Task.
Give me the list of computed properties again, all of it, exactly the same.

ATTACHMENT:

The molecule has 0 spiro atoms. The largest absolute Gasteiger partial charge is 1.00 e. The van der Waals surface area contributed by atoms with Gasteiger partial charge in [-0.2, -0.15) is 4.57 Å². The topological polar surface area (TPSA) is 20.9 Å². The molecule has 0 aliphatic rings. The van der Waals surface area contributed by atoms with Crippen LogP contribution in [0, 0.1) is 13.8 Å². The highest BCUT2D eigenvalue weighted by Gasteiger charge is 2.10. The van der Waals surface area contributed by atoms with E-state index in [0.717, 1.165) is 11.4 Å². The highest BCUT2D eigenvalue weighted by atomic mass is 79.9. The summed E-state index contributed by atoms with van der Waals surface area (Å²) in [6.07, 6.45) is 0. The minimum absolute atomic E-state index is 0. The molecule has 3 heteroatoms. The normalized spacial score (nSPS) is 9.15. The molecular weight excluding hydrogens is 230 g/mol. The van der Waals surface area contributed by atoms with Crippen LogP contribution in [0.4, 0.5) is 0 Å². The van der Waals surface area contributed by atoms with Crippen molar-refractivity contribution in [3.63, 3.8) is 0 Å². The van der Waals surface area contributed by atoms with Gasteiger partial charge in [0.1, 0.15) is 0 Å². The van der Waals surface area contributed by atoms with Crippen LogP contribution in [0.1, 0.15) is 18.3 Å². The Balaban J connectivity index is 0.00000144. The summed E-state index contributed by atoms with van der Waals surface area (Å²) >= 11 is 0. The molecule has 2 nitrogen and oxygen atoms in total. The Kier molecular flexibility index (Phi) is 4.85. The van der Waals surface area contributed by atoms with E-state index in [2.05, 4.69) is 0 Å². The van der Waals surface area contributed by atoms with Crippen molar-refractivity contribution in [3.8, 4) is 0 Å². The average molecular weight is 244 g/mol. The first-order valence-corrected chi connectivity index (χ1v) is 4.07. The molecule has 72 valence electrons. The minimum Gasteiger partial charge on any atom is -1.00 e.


The molecule has 0 spiro atoms. The largest absolute Gasteiger partial charge is 1.00 e. The van der Waals surface area contributed by atoms with Gasteiger partial charge in [-0.2, -0.15) is 4.57 Å². The topological polar surface area (TPSA) is 20.9 Å². The molecule has 0 aliphatic rings. The van der Waals surface area contributed by atoms with Crippen LogP contribution in [0, 0.1) is 13.8 Å². The highest BCUT2D eigenvalue weighted by Gasteiger charge is 2.10. The van der Waals surface area contributed by atoms with E-state index in [0.717, 1.165) is 11.4 Å². The highest BCUT2D eigenvalue weighted by atomic mass is 79.9. The summed E-state index contributed by atoms with van der Waals surface area (Å²) in [6.07, 6.45) is 0. The minimum absolute atomic E-state index is 0. The molecule has 3 heteroatoms. The normalized spacial score (nSPS) is 9.15. The molecular weight excluding hydrogens is 230 g/mol. The van der Waals surface area contributed by atoms with Crippen LogP contribution in [0.4, 0.5) is 0 Å². The van der Waals surface area contributed by atoms with Crippen molar-refractivity contribution in [3.63, 3.8) is 0 Å². The van der Waals surface area contributed by atoms with Gasteiger partial charge in [0.1, 0.15) is 0 Å². The van der Waals surface area contributed by atoms with Crippen LogP contribution in [0.1, 0.15) is 18.3 Å². The Balaban J connectivity index is 0.00000144. The summed E-state index contributed by atoms with van der Waals surface area (Å²) >= 11 is 0. The molecule has 2 nitrogen and oxygen atoms in total. The Kier molecular flexibility index (Phi) is 4.85. The van der Waals surface area contributed by atoms with E-state index in [2.05, 4.69) is 0 Å². The van der Waals surface area contributed by atoms with Crippen molar-refractivity contribution in [3.8, 4) is 0 Å². The average molecular weight is 244 g/mol. The first-order valence-corrected chi connectivity index (χ1v) is 4.07. The molecule has 72 valence electrons. The minimum Gasteiger partial charge on any atom is -1.00 e.